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      ‘ myself will be here and John will bring his flask,” he says. “If we both come up, we always have our lunch up here,” John adds.
Steve Ohlsen took on his allotment at Cotton Lane in Bury St Edmunds 12 years ago. He had been on the council's waiting list for three years when the decision was made to extend the allotments towards the river Lark. It was great to have a blank canvas, he says, as this allowed him to design the layout of his plot for himself.
Despite waging a constant battle
against pests - including muntjac, rats, field mice, moles and pigeons - Steve has grown an impressive array of produce over the years.
“We have had success with kale, chard, mangetout, calabrese, sprouting broccoli, summer, winter and spring cabbages, dwarf, French, runner and climbing beans, cauliflower, sweetcorn, swede, turnip, beetroot, courgette, butternut squash, pumpkin, leeks, onion, shallot, parsnip, carrot and celery,” he says.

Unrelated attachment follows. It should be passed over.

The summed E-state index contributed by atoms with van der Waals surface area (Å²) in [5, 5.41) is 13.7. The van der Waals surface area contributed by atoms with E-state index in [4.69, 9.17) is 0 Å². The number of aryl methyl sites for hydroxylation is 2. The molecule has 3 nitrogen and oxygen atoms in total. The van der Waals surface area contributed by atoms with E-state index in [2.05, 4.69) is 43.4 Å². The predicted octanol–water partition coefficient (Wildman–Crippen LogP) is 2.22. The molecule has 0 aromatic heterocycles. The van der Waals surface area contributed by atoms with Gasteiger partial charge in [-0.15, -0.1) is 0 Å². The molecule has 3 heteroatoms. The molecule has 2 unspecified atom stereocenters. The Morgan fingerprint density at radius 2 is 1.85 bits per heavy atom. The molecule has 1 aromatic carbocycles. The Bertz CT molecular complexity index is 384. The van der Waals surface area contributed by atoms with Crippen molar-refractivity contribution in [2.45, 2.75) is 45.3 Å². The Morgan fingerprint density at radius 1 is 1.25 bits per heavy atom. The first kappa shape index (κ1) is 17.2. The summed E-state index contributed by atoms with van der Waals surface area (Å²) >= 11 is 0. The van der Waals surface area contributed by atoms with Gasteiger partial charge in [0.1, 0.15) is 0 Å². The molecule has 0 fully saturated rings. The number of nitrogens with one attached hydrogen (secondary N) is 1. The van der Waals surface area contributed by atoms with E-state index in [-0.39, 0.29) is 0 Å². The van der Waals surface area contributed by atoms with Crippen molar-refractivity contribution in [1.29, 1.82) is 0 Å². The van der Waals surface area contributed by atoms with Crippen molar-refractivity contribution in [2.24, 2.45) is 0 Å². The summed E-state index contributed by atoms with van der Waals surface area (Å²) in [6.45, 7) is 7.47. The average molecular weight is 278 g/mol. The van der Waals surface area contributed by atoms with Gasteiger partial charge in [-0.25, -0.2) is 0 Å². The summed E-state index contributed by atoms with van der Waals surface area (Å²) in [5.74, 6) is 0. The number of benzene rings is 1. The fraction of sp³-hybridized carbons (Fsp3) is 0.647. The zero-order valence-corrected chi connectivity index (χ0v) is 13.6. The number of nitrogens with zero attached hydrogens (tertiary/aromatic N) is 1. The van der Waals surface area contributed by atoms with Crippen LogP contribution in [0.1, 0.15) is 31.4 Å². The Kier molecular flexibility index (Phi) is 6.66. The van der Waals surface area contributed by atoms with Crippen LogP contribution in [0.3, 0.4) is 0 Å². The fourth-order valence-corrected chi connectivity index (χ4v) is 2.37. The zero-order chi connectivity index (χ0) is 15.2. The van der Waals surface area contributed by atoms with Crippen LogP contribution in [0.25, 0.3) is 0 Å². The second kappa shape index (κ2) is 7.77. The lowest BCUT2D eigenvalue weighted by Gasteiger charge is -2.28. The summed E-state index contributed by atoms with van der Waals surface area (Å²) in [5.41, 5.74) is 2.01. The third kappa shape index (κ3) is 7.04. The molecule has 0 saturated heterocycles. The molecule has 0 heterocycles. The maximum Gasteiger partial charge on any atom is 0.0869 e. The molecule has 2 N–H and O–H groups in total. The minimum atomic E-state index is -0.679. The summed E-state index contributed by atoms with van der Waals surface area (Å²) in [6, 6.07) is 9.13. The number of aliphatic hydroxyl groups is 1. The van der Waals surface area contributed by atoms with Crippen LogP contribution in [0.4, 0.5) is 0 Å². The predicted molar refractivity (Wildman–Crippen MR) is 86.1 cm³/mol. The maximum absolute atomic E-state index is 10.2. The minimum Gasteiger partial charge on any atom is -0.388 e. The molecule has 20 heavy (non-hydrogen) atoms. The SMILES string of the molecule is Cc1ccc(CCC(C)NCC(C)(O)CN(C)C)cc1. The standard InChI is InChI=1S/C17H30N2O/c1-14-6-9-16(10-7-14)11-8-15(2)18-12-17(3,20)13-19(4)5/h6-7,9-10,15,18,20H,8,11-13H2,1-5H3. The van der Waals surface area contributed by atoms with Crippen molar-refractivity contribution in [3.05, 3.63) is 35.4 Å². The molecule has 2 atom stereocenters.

“We also shared the development of
an asparagus bed - it took three years to get established - but was so worth it.”
“Growing vegetables and fruit requires you to acquire knowledge and skills, and the satisfaction from teaching your grandchildren these is enormous.”
“Working down the allotment helps keep me fit and contributes to my mental well-being. A spell on the plot nurturing plants and contemplating nature makes me happier and more hopeful about life.”
Above and below right, allotments at Great Barton and Fornham along with locally grown vegetables and flowers
Stock images and pictures by Melanie Weaver and Sarah Field-Rayner

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